Spa and Wellness in Guadeloupe

A Welcoming and Scenic Setting for Relaxation

Guadeloupe has been called Paris in the Caribbean, and French influences certainly permeate many aspects of island life. But the island is also rich in the flavors of the Caribbean, from the bracing toddies served at corner rum shops to the savory fruits proffered at open air markets and the rich chocolate confections crafted from native brown cacao crops. Island tours provide an ideal way to sample the history and culture of the islands through a sensuous combination of sights, sounds and tastes. Whether walking through lively village streets, touring country lanes or gliding between island by ferry, Guadeloupe serves up a rich menu of unique cultural experiences.

Highlights

  • Best for: Solos, couples and families, beach lovers and adventurers
  • Best season to visit: Year round
  • Weather: Steady trade winds account for relatively minor differences in seasonal air temperatures, which range from the 70s into the mid 80s. Rain showers are less common from December to May

Guadeloupe Islands Information

Spa and Wellness in the Guadeloupe Islands Overview

The island's premier spas are associated with oceanfront resorts located along the southern coast of Grande-Terre island. Spa facilities are separated from other resort activities by landscaped gardens. This allows guests to integrate treatments and wellness programs into a day of beach activities, without ever having to leave the property

Spa and Wellness in the Guadeloupe Islands Tips

To get the full benefit from massages, scrubs and other treatments, many spa goers will begin with a cleansing visit to a sauna or steam room, which both opens and relaxes the body. Equally important are the quiet post-treatment areas where one can spend time relaxing and hydrating.

Best Places for Spa and Wellness in the Guadeloupe Islands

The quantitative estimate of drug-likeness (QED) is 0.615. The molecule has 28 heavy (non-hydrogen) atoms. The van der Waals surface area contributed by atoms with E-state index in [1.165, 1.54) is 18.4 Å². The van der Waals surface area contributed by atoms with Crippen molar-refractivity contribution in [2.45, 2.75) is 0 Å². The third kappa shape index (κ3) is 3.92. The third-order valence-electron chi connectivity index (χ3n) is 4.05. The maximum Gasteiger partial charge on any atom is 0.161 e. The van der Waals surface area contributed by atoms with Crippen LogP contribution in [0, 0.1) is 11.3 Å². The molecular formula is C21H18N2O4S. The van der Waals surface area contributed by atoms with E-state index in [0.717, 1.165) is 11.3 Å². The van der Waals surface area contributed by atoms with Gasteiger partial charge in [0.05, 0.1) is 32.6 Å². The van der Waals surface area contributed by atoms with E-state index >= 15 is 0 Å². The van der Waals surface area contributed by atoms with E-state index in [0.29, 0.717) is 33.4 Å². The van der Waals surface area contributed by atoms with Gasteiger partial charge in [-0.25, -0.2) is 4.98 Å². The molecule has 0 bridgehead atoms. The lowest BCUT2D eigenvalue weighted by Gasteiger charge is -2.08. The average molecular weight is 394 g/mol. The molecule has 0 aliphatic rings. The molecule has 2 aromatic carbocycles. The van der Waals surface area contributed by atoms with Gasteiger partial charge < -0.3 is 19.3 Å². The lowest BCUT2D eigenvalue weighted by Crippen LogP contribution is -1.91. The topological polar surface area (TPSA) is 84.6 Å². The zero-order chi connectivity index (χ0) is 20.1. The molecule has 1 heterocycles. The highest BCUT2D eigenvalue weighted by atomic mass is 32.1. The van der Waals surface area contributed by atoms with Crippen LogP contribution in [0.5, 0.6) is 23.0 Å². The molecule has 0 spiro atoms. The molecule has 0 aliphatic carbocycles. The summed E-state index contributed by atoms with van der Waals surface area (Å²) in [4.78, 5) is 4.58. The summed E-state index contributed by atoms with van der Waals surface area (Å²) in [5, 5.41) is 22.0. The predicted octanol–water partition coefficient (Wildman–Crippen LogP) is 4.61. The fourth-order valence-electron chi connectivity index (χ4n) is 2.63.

The Spa Ocean at La Toubana perches on a hillside overlooking the Caribbean, providing signature treatments such as exfoliating scrubs with semi-precious gemstones and clays. At La Creole, treatments take place in the heart of a tropical garden of hibiscuses and bougainvillea, or under a private pavilion set on the shores of a sparkling lagoon. The spa's Moroccan-style hammam chamber cleanses with warm, moist heat followed by cooling rinses.

What to Pack for Spa and Wellness in the Guadeloupe Islands

Leave the fancy footwear behind and wear simple, comfortable slip-on shoes when you visit the spa. Robes may be supplied, but some patrons will prefer their own soft cover-ups. Bring a bag to hold personal items, but consider doing without personal electronics and other distractions.

Packages

Guadeloupe Islands

La Creole Beach Resort & Spa

GOSIER, GRANDE-TERRE - BUILD YOUR OWN PACKAGE includes 7 nights classic accommodations, breakfast daily, roundtrip airport transfers, hotel taxes and service charges. Options to add on shopping tours, rum tour, snorkeling tours, spa treatments, whale watching and kayak tours.
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Resorts

Guadeloupe Islands

La Creole Beach Resort & Spa

GOSIER, GRANDE-TERRE - Situated at the heart of a tropical garden, among palm trees and close to the beach, La Creole Beach Hotel & Spa features rooms with sea or garden views, an outdoor swimming pool and a restaurant. All air-conditioned rooms at La Creole Beach Hotel are spread around the garden.They offer a flat-screen TV, safe, fridge and a private bathroom. Guests can enjoy the local Creole cuisine at the à la carte restaurant. Numerous cafés and bars can also be found in Le Gosier, only 0.6 miles away
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Passport and/or Visa Requirements

Entry Requirements: U.S. citizens must have a valid Passport and a return or ongoing ticket. Passport must be valid for 6 months beyond date of entry and 1 page required for entry stamp.

Immunizations

No vaccinations or preventative medications are required for travel to Guadeloupe Islands. Yellow Fever is not a problem here. Check with the Centers for Disease Control on recommended vaccinations for travel at cdc.gov.